Of his brother Mountjoy,--or Captain Scarborough, as he came to be known at an early period of his life,--the stories which were told in the world at large were much too remarkable to be altogether true. But it was only too true that he lived as though the wealth at his command were without limit. For some few years his father bore with him patiently, doubling his allowance, and paying his bills for him again and again. He made up his mind,--with many regrets,--that enough had been done for his younger son, who would surely by his intellect be able to do much for himself. But then it became necessary to encroach on the funds already put by, and at last there came the final blow, when he discovered that Captain Scarborough had raised large sums on post-obits from the Jews. The Jews simply requested the father to pay the money or some portion of it, which if at once paid would satisfy them, explaining to him that otherwise the whole property would at his death fall into their hands. It need not here be explained how, through one sad year, these negotiations were prolonged; but at last there came a time in which Mr. Scarborough, sitting in his chambers in the Albany, boldly declared his purpose. He sent for his own lawyer, Mr. Grey, and greatly astonished that gentleman by declaring to him that Captain Scarborough was illegitimate.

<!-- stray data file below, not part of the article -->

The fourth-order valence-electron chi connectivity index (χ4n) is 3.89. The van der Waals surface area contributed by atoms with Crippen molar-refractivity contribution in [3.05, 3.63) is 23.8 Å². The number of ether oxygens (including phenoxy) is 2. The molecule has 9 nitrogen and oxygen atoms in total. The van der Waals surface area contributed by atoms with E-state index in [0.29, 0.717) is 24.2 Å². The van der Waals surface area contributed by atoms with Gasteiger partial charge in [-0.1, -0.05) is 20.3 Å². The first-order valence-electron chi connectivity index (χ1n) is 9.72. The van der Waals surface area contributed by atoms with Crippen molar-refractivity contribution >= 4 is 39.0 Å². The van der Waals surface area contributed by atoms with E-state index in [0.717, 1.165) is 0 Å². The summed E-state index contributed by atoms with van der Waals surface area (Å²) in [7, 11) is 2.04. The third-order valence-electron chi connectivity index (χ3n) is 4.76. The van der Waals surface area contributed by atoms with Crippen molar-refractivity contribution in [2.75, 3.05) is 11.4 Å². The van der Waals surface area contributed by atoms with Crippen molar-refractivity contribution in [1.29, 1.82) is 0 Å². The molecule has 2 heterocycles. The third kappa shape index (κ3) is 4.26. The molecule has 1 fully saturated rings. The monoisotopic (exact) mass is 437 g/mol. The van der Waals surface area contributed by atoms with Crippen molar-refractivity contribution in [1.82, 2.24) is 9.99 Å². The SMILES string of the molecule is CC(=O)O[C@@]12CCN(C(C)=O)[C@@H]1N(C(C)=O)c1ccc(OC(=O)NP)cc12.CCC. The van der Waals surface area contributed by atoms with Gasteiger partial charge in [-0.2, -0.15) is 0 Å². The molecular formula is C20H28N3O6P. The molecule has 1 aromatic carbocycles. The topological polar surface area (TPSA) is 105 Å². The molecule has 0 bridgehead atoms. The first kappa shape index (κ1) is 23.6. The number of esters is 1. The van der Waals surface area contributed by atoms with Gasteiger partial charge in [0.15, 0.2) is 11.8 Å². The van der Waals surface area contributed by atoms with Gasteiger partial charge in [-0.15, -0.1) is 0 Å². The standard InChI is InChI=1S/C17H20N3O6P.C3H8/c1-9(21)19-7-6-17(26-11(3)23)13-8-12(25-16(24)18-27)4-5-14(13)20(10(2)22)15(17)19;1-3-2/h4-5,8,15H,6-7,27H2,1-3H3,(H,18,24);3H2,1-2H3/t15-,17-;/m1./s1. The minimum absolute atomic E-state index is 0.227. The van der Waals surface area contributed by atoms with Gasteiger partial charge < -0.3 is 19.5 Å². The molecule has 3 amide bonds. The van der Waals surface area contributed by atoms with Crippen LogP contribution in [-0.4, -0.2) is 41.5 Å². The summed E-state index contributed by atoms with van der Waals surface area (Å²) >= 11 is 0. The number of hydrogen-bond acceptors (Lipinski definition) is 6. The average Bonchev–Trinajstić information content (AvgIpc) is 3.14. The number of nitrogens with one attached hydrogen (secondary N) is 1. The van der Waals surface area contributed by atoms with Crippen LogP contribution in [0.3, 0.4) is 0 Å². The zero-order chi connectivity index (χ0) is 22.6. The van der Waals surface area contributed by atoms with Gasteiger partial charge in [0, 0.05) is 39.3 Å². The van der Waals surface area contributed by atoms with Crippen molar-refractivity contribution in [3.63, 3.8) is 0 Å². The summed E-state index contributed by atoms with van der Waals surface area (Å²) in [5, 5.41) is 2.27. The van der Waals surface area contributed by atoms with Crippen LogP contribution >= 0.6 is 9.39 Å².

At first Mr. Grey refused altogether to believe the assertion made to him. He had been very conversant with the affairs of the family, and had even dealt with marriage settlements on behalf of the lady in question. He knew Mr. Scarborough well,--or rather had not known him, but had heard much of him,--and therefore suspected him. Mr. Grey was a thoroughly respectable man, and Mr. Scarborough, though upright and honorable in many dealings, had not been thoroughly respectable. He had lived with his wife off and on, as people say. Though he had saved much of his money for the purpose above described, he had also spent much of it in a manner which did not approve itself to Mr. Grey. Mr. Grey had thoroughly disliked the eldest son, and had, in fact, been afraid of him. The captain, in the few interviews that had been necessary between them, had attempted to domineer over the lawyer, till there had at last sprung up a quarrel, in which, to tell the truth, the father took the part of the son. Mr. Grey had for a while been so offended as to find it necessary to desire Mr. Scarborough to employ another lawyer. He had not, however, done so, and the breach had never become absolute. In these circumstances Mr. Scarborough had sent for Mr. Grey to come to him at the Albany, and had there, from his bed, declared that his eldest son was illegitimate. Mr. Grey had at first refused to accept the assertion as being worth anything, and had by no means confined himself to polite language in expressing his belief. "I would much rather have nothing to do with it," he had said when Mr. Scarborough insisted on the truth of his statement.